Penn State defensive coordinator John Butler is a down-to-earth guy. If he wasn’t, he admits he probably wouldn’t be the defensive coordinator.
“If they just dropped me off from Mars yesterday and said you have to call the defense of Penn State with no experience, I'd be nervous as hell because I'd have no preparation and no background,” he said.
But after 19 years of coaching, Butler is numb to the ubiquitous pressure of commanding Penn State’s defense. His boss, Bill O’Brien, is an offensive-minded guy, so Butler’s responsibility is that much more important.
The defensive backs coach last season, Butler was promoted after former defensive coordinator Ted Roof left the program. Butler’s new gig is already cut out for him. Depth concerns at the linebacker position may require him to bring defensive backs such as Adrian Amos and Stephen Obeng-Agyapong into the box on some plays.
This is just one example of how Butler has had to expand his coaching vision from the secondary to an entire side of the line of scrimmage.
“Now it's a bigger picture, so there's more people to keep an eye on,” Butler said. “But I just think that's something that comes natural to me. When I was playing [basketball], I played point guard. I was on defense, I played in the secondary. I was a leadoff hitter in baseball.”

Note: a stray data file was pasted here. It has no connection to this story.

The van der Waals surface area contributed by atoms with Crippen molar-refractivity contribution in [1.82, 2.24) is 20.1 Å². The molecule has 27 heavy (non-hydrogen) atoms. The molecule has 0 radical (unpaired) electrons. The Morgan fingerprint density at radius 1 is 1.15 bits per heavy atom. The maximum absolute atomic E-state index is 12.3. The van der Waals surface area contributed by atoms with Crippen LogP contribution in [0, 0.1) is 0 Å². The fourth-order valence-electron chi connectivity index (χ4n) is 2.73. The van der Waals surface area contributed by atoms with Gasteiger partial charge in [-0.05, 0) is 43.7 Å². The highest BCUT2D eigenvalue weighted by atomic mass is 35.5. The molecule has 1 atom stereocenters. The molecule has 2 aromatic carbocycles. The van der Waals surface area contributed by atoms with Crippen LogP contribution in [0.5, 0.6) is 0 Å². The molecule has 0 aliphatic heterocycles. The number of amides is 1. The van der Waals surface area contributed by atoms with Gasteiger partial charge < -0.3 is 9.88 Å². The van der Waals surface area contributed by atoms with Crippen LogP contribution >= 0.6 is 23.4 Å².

Simultaneously, he can’t lose sight of what makes him a unique coach.
“I'm going to be who I am,” he said.
John Butler is many things, but defensive lineman Austin Johnson can simplify his coach.
“He's intense,” Johnson said. “He's going to get on you if you don't run to the ball and if you don't give extreme effort. That's what he preaches.”
From a distance, O’Brien’s fervor may seem most obvious. Butler walks the sideline as his gameday baseball cap casts a shadow over his face. He’s harder to point out, but he demands the same hunger from his defense that O’Brien demands from his offense.
Of course, it’s still training camp. O’Brien’s offense versus Butler’s defense. Something’s got to give.
“When you go against each other in practice like that, it gets competitive,” O'Brien said. “I want the offense to do well. He wants the defense to do well. Every time you walk off the practice field, usually one side of the ball feels better than the other.”